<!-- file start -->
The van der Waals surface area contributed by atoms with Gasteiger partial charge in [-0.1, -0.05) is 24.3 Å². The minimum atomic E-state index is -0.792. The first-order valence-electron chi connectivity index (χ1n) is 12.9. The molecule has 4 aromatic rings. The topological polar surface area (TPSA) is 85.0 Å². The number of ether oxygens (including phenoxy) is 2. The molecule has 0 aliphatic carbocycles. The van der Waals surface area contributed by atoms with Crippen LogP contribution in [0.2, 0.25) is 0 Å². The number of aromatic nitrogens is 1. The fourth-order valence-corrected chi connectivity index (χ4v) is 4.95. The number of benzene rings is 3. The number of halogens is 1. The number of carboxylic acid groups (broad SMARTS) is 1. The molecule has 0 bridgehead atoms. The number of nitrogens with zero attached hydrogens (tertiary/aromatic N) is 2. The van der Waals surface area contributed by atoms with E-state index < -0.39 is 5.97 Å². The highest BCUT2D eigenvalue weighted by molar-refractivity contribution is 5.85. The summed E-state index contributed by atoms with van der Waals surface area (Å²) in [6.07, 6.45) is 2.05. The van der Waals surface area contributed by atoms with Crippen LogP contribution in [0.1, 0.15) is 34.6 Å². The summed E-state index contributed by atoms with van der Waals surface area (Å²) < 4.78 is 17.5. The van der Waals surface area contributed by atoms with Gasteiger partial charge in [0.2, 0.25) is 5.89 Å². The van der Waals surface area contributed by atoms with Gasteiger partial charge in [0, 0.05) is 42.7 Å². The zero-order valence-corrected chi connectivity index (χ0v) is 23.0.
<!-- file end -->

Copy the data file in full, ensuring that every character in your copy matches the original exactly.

The van der Waals surface area contributed by atoms with Gasteiger partial charge in [-0.1, -0.05) is 24.3 Å². The minimum atomic E-state index is -0.792. The first-order valence-electron chi connectivity index (χ1n) is 12.9. The molecule has 4 aromatic rings. The topological polar surface area (TPSA) is 85.0 Å². The number of ether oxygens (including phenoxy) is 2. The molecule has 0 aliphatic carbocycles. The van der Waals surface area contributed by atoms with Crippen LogP contribution in [0.2, 0.25) is 0 Å². The number of aromatic nitrogens is 1. The fourth-order valence-corrected chi connectivity index (χ4v) is 4.95. The number of benzene rings is 3. The number of halogens is 1. The number of carboxylic acid groups (broad SMARTS) is 1. The molecule has 0 bridgehead atoms. The number of nitrogens with zero attached hydrogens (tertiary/aromatic N) is 2. The van der Waals surface area contributed by atoms with E-state index < -0.39 is 5.97 Å². The highest BCUT2D eigenvalue weighted by molar-refractivity contribution is 5.85. The summed E-state index contributed by atoms with van der Waals surface area (Å²) in [6.07, 6.45) is 2.05. The van der Waals surface area contributed by atoms with Crippen LogP contribution in [0.1, 0.15) is 34.6 Å². The summed E-state index contributed by atoms with van der Waals surface area (Å²) < 4.78 is 17.5. The van der Waals surface area contributed by atoms with Gasteiger partial charge in [0.2, 0.25) is 5.89 Å². The van der Waals surface area contributed by atoms with Gasteiger partial charge in [0, 0.05) is 42.7 Å². The zero-order valence-corrected chi connectivity index (χ0v) is 23.0.